Detail of a Province of Milan Transit Map, Italy
Looks like a visually interesting and abstract map, but I haven’t been able to track down a full version on the Internet. Looks like it might show bus service (green and thin black lines) and regional rail (thick grey line at the bottom of the picture). Does anyone know where I can find the whole map?
Historical Map: Alilaguna Gold Line, Venice, 2006
We’ve featured Venice’s public transportation ferry map previously (February 2012, 2.5 stars), but here’s an interesting photo of a map by Alilaguna, a privately-run ferry and water taxi service.
This map, dating back to 2006, shows only the Alilaguna Linea Oro (Gold Line), running from the airport to St. Mark’s Square. Interestingly, this express route no longer exists, leaving passengers to lake the slower, local Linea Blu to the heart of Venice instead.
The map has some interesting Vignelli-esque aesthetics, with the lagoon islands reduced to simplified, blocky shapes (as well as beige water!). The execution works well for Venice itself; less so towards the edges of the map. There’s too much fussy detail over on the left side of the map near Malcontenta, and the way the mainland is strangely truncated makes Mestre and the airport look like they’re also located on islands. Global warming, perhaps?
Production-wise, it’s obvious that this map has been created by simply deleting the other Alilaguna lines from a master map, which leads to the three “station” markers shown being extremely long for no apparent reason. The indeterminate angle the route line takes from the airport down towards Murano is also a little odd-looking, given the strong 45-degree design aesthetic of the map.
Our rating: Nice concept, huge potential to be visually striking — but a shame about the uneven execution. Two-and-a-half-stars.
Using the Floor Map as a Guide
We’ve feautured a transit map on the ceiling of a train before, so why not one on the floor as well?
This map shows the suburban and regional train network surrounding Milan in Italy: Milan’s Metro system can be seen in between our two touristy friends. Reading the departures board in the background, I’d hazard a guess that this map is at the Garibaldi FS station. Awkward to use when the station is really busy, though…
Nice shot of an in-car strip map from Milan.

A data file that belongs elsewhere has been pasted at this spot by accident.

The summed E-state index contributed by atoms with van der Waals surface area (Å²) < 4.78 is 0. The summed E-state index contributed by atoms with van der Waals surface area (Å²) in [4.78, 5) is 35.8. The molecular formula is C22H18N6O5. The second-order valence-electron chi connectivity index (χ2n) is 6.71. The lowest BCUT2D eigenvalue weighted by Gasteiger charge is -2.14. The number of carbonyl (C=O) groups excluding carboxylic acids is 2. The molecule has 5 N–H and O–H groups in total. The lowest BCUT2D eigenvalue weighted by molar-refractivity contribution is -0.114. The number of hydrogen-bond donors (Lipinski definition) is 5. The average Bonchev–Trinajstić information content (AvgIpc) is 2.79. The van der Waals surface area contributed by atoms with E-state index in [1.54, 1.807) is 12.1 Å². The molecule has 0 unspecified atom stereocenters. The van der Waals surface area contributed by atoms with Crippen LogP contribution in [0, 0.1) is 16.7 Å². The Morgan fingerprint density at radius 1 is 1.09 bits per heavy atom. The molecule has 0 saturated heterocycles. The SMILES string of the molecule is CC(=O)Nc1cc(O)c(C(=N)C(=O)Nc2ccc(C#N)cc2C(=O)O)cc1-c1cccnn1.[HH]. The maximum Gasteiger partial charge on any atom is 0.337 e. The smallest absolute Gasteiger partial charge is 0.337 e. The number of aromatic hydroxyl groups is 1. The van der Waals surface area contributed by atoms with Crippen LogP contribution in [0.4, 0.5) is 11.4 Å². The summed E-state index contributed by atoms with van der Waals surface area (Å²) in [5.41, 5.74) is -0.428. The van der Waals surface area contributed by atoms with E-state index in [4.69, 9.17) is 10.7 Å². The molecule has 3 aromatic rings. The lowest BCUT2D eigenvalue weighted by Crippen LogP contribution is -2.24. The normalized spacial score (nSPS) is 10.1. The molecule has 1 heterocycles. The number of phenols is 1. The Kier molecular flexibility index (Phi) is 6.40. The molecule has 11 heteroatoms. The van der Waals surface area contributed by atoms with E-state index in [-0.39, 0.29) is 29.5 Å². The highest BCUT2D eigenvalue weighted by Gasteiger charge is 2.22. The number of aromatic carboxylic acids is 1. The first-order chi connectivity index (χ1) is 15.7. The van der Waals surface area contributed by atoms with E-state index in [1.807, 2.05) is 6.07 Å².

Official Map: Metropolitana di Napoli - 2 of 2
As promised, here’s the second map of Naples’ Metro system. Unlike the previous example, this one shows all of the rail transit options available in the city, which presents a much more complete picture.
Like the previous map, this map also presents something that I’ve never seen before on a transit map: a “Rainbow Line” (arcobaleno in Italian), where each station on the line is assigned its own colour. However, this map and station signage don’t seem to agree on what those colours are.
What we like: A much cleaner and more modern-looking map, definitely much easier on the eye.
What we don’t like: Lower-case station and line name labels - yuck! The centred station names at the northern end of Line 1 look a bit strange. The map is going to have to be reconfigured when the extension of Line 1 from Universita to Garibaldi/Stazione Centrale opens: there’s currently no room at all for that part of the line to fit in. The slight angle of the Mergellina funicular line seems a little at odds with the rest of the map.
Our rating: Much better, although by no means perfect. Shows the benefit to the end user of presenting all rail transit as a unified map, regardless of operator. 3 stars.
(Source: Official Metronapoli website)
Official Map: Metropolitana di Napoli - 1 of 2
Following on from the last post, here’s a map of Naples’ Metro system. Strangely, there are two completely different maps of the system available on the official MetroNapoli website: probably because different transit agencies control different lines. MetroNapoli runs only Lines 1 and 6 and Naples’ extensive funicular system, which is what is shown on this map. I’ll cover the other map, which does show all services in Naples as a unified map in my next post.
Have we been there? Yes, in 2003. Almost predictably, there was a massive public transportation strike the very first day I was there. Fortunately, it was resolved the next day, so I could catch the Circumvesuviana train (not shown on this map) out to Pompeii and Herculaneum, both of which are incredible archaeological sites.